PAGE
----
'Say on pay' is not a 'slippery slope'
By John C. Wilcox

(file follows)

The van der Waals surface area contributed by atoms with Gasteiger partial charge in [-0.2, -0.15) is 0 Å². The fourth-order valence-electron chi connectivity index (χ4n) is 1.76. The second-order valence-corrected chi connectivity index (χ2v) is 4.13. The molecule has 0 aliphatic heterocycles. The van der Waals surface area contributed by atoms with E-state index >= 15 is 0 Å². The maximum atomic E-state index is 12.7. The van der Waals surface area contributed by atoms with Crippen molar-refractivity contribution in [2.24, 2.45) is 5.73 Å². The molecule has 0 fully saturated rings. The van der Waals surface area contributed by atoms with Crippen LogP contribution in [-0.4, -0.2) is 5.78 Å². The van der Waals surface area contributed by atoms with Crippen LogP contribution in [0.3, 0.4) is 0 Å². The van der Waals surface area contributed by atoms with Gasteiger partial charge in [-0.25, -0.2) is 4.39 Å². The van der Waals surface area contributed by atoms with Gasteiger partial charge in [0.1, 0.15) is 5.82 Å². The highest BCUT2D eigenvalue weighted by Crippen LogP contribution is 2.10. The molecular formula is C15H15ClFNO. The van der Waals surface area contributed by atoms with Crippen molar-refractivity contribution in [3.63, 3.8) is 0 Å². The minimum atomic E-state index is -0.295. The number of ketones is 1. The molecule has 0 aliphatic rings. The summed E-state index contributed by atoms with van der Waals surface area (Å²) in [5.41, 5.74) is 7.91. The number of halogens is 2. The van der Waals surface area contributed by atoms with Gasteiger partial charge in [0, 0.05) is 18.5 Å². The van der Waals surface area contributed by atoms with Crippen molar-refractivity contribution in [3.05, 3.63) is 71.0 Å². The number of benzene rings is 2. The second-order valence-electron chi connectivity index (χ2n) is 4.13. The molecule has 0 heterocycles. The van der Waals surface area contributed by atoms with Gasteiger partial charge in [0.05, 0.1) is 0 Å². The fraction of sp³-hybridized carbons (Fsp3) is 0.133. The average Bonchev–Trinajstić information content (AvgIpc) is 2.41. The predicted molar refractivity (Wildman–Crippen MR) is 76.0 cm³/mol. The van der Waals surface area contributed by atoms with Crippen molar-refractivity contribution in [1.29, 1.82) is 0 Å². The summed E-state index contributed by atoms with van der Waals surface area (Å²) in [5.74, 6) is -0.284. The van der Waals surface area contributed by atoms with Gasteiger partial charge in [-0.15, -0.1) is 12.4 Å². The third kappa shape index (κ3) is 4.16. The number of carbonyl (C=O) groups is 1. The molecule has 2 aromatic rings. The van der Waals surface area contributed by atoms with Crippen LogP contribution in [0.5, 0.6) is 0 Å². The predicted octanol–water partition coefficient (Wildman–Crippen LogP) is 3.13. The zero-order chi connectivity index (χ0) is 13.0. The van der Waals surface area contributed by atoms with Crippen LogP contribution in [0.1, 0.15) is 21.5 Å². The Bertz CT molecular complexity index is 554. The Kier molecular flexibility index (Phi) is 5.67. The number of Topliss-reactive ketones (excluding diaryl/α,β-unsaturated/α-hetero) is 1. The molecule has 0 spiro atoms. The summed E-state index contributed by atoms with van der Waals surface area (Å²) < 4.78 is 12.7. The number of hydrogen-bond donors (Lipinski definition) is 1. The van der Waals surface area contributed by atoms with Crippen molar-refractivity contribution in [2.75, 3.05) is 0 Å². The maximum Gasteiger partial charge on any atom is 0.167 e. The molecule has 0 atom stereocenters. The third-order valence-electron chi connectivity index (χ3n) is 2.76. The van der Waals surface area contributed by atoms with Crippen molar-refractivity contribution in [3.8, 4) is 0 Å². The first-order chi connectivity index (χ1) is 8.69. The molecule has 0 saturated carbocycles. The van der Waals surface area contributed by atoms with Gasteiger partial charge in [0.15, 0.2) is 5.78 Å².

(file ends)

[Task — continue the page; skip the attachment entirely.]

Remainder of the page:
ExEcutiv E c omp Ensation 10 directors & boards S hould shareholders have the right to an advi- sory vote on executive compensation? What would be the consequences? These questions have become the defining issue of the 2008 proxy season in the U.S. The predominant tone of the public discourse over advisory votes has been highly confrontational, treating the issue as a struggle for power between companies and shareholders. The unfortunate consequence of this overheated debate has been to obscure the advisory vote’s most important benefits — its potential to reduce conflict and promote constructive dialogue between companies and shareholders. An annual advisory vote would likely result in the elimination of most compensation proposals under Rule 14a-8 together with the costs and uncer- tainties associated with the shareholder proposal process. In addition, over time an annual vote would shift the focus of the compensation debate to individual company practices rather than broad policy issues. Fortunately, the dialogue at private meetings of companies and institutional investors has been more substantive and nu- anced than the public debate. Here is a look behind the scenes at how some shareholders are responding to com- panies’ questions about the advisory vote and the goals of executive compensation disclosure: 1. Is an advisory vote necessary? The goal of an ad- visory vote is to help ensure that directors pay at- tention to the elements of compensation that matter most to investors: goals, metrics, philosophy, and links to performance and business strategy. Shareholders generally agree that they don’t have the knowledge or inclination to second-guess how or how much senior executives should be paid at specific com- panies. They want board compensation committees to handle this responsibility, provided they act responsibly and explain their decisions. Shareholders also agree with companies that compensation standards should be flexible, strategic, clear, and not standardized or formulaic. If a company’s Compensation Discussion and Analysis (CD&A) makes a convincing case that its compensation program is performance-based and rewards executives for solving business problems and creating long-term value, shareholders will support it even if the amounts paid seem high. Since performance-based compensation implies that exceptional performance deserves exceptional pay, companies should not fear that votes will be consistently negative. 2. If shareholders are given an advisory vote on compensa- tion, won’t they end up micromanaging the company’s busi- ness? The advisory vote on compensa- tion is not a “slippery slope.” Executive compensation is a one-of-a-kind issue for which an advisory vote is uniquely suited. Compensation is an annual con- cern; it involves difficult and sensitive issues; it requires boards to exercise in- dependence, skill, and judgment; it is in- tegral to a company’s long-term strategy and performance. The importance of compensation is further underscored by the SEC’s extensive disclosure require- ments, which are substantially more detailed than for other issues in the proxy statement. For all these reasons, compensation opens a window into the boardroom, revealing how directors set ‘Say on pay’ is not a ‘slippery slope’ An advisory vote on executive compensation makes sense for both companies and shareholders. Here are 10 reasons why. By John c. Wilcox John C. Wilcox is chairman of Sodali Ltd., a firm providing consulting and transactional services to listed companies in Europe, Asia, and developing markets. He is also an in- dependent consultant on corporate governance to TIAA- CREF, where he served as senior vice president and head of corporate governance from 2005 to 2008. Prior to joining TIAA-CREF he was chairman of Georgeson & Company Inc. During his career he has specialized in corporate gover- nance, investor relations, proxy voting, corporate control transactions, capital markets regulation, and director edu- cation.Continued on page 54 ExEcutiv E c omp Ensation 54 directors & boards priorities and balance competing interests. The advisory vote in turn offers a means for shareholders to provide feedback on how the board is handling these duties. An annual advi- sory vote has the potential to increase dialogue and provide companies with early warning of shareholder concerns before a crisis develops. 3. Isn’t an advisory vote misleading, since the vote results may not send a clear message? If compensation programs are ap- propriately customized, the meaning of an advisory vote will be different at every company. Uncertainty can be dealt with in two ways: (1) companies can survey shareholders directly or provide a Web site for their comments; and (2) shareholders can be held to best practice standards that call for diligence in proxy voting, reporting and communication. Responsibil- ity for communicating with shareholders falls squarely on the management and boards of public com- panies. At the same time, shareholders — particularly institutional investors gov- erned by fiduciary standards — should accept full responsibility for their voting decisions and should take advantage of every means available to explain them. 4. Won’t advisory votes weaken boards? A n a d v i s o r y vo t e s h o u l d e m p o w e r b o ards, not weaken them. Account- ability to shareholders should reinforce directors’ independence and strengthen their resolve to deal with compensation strategically. It should reduce directors’ reliance on compensation consultants and benchmarks, en- courage them to customize their programs, and broaden their use of compensation to drive business strategy in addition to attracting and retaining executive talent. 5. Won’t an advisory vote ultimately draw shareholders too deeply into compensation decision making? In the U.K. the advisory vote is credited with increasing dialogue between companies and investors, particularly in the early stages of designing compensation plans. U.S. shareholders are less in- terested in such early-stage engagement, which many would characterize as micromanagement. Instead, they seem willing to defer to the expertise of managers and board compensation committees, while holding them accountable for disclosing, explaining, and justifying their decisions. Judgment after- the-fact is standard practice for U.S. shareholders, who tend to take a long-term view and recognize that improvement in compensation practices will take time. 6. How will proxy advisors handle recommendations on advi- sory votes? Proxy advisors’ compensation analyses and recom- mendations have in some cases utilized “black-box” formu- las and quantitative factors applied uniformly to companies with little regard for context. Such an approach is not suitable for evaluating customized compensation programs and dis- closure. Proxy advisors say they recognize the need to revise their evaluation methodology and are beginning to do so in response to demands from both investors and companies. In any case, companies must recognize that they bear primary re- sponsibility for communicating with shareholders when they believe proxy advisors’ recommendations are wrong. Such communication campaigns are already commonplace when companies are seeking shareholder votes to approve equity compensation plans. 7. Isn’t a vote against directors more effective than an advisory vote? Withhold and vote-no campaigns against directors are a blunt instrument that sends a powerful message. Recogniz- ing that a director’s independence, experience, skill, and con- duct inside the boardroom are difficult to assess from outside the boardroom, many shareholders are reluctant to evaluate directors on the basis of a single issue. Accordingly, their policies recommend that withhold and against votes should generally be reserved for serious cases in- volving violations of fiduciary duty, un- disclosed conflicts of interest, unethical conduct, or failure to protect the interests of shareholders. Under such guidelines a vote against directors based exclusively on a company’s compensation short- comings would be viewed as an overre- action. Particularly since the adoption of majority voting in director elections, best practice standards call for shareholders to exercise restraint in their votes against directors. The advisory vote avoids a heavy-handed approach and provides a moderate response that focuses on compensa- tion concerns. 8. Is legislation or regulation the best way to mandate an ad- visory vote? Since shareholders do not favor a one-size-fits-all approach to compensation, they are concerned that regulation could be overly prescriptive or formulaic. As with the adoption of the majority vote standard, private ordering is a preferred alternative to regulation. Companies should consider volun- tarily amending their charter or bylaws to provide for advisory votes. However, the window of choice for voluntary action may not be open for long — bills are pending in Congress to mandate the advisory vote, and the NYSE, whose listing requirements already mandate a binding shareholder vote on equity compensation, could extend the requirement to other forms of executive pay. 9. Won’t an advisory vote increase companies’ vulnerability to activism and other short-term market forces? An advisory vote ultimately poses the question of trust between compa- nies and their shareholders. Companies are understandably ‘Say on pay’ Continued from page 10 Executive compensation is a one-of-a-kind issue for which an advisory vote is uniquely suited. ExEcutiv E c omp Ensation annual report 2008 55 confuse its role as a market regulator — one that involves es- tablishing rules, including required disclosures, and policing their compliance — with a more normative role that seeks to make qualitative judgments about (otherwise legal) activi- ties in an effort to “name and shame” companies. The SEC, as a market regulator, does not have a foreign policy agen- da and lacks the expertise needed to make qualitative judg- ments about a company’s foreign operations. It should leave this area of operations to those best equipped to deal with it — the State Department, OFAC, and the nongovernmental organizations whose mission is to make qualitative judgments about good and bad business practices. Investors concerned about this issue already have access to the information using the SEC’s Edgar tool to search disclosures already contained within company filings. The less-than-one-month duration of the tool indicates just how much an ill-conceived idea it was. An “F.” 2. New rules on reserves reporting forthcoming C The SEC has signaled that it may update its re- serves reporting requirements, at long last heeding objections from the extractives industries that its methodology was outdated, geared towards Texas- style oil fields (which differ in shape and composition from many fields around the world), and did not take into account the considerable technological advances that had taken place in drilling and extraction since the rules were formulated in 1978. The current methodology is widely considered to under- report a company’s reserves, and is more restrictive than pre- vailing rules worldwide. In a rare, and welcome, sign of humil- ity, the SEC has voted to issue a concept release for updating such rules, and seeks public comment on whether to allow companies to adopt a more flexible approach for estimating reserves, using different technologies, and possibly a differ- ent pricing model. The SEC also seeks comments on whether reserves estimates should be independently confirmed by a third party. Although no changes have yet been made, it is refreshing that the SEC has finally tuned in to what specialists have long complained about: that a reporting system in place 30 years ago is antiquated and inaccurate when it comes to giving inves- tors a true valuation of a company’s assets in an increasingly technology-driven and global industry. The move to reevalu- ate the reserves reporting process, after more than a decade of deafness, earns the SEC a “C” for effort; we will grade the final exam next year. 3. Moving from U.S. to international accounting standards A + Currently, the SEC requires that compa- nies repor t their financials according to the U.S. Generally Accepted Accounting Principles, or GAAP. Foreign companies are usually re- quired to follow International Financial Reporting Standards, or IFRS, in their home jurisdictions, and had to undertake a complicated and sometimes costly reconciliation with U.S. GAAP. In a move that recognizes the increasingly competitive global landscape for securities, Chairman Cox eliminated the reconciliation requirement for foreign companies trading in the U.S. This move will begin to rehabilitate the increasingly pervasive image that U.S. markets carry unwieldy regulatory burdens relative to other highly attractive markets, such as concerned about the diversity of shareholder interests. They are reluctant to give more leverage to aggressive, high-profile investors with short-term financial goals and questionable commitment to the business enterprise. At the same time, responsible, long-term investors rightfully demand a voice in decisions affecting the future of their investment. By defini- tion, an advisory vote is both non-binding and self-limiting. It offers a referendum on compensation, not a forum for ac- tivism or change of control. Advisory votes are not designed to encourage opportunistic short-term strategies, but to sup- port basic corporate governance standards that strengthen economic performance, reward appropriate risk-taking, increase director accountability, and protect the long-term interests of shareholders. 10. Aren’t shareholders expecting too much from compensa- tion disclosure and the advisory vote? Should the CD&A be retrospective or prospective, short-term or long-term, defen- sive or proactive? These questions are being asked by both companies and shareholders as they deal with the complex legal and technical requirements imposed by the SEC disclo- sure rules. While the attention of the SEC staff is focused pri- marily on issues of materiality in pay decisions for the report- ing year, shareholders are equally concerned about the ways in which compensation aligns with business strategy and drives long-term performance. Companies face the admittedly diffi- cult task of both complying with detailed rules and explaining how their decisions serve the long-term interests of owners. The hope is that the SEC and companies will find the right balance of disclosure and narrative that best enables share- holders to evaluate each company’s executive compensation program on the merits. ■ The author can be contacted at jwilcox@tiaa-cref.org. R Egulato Ry ovER sight SEC Report Card Continued from page 12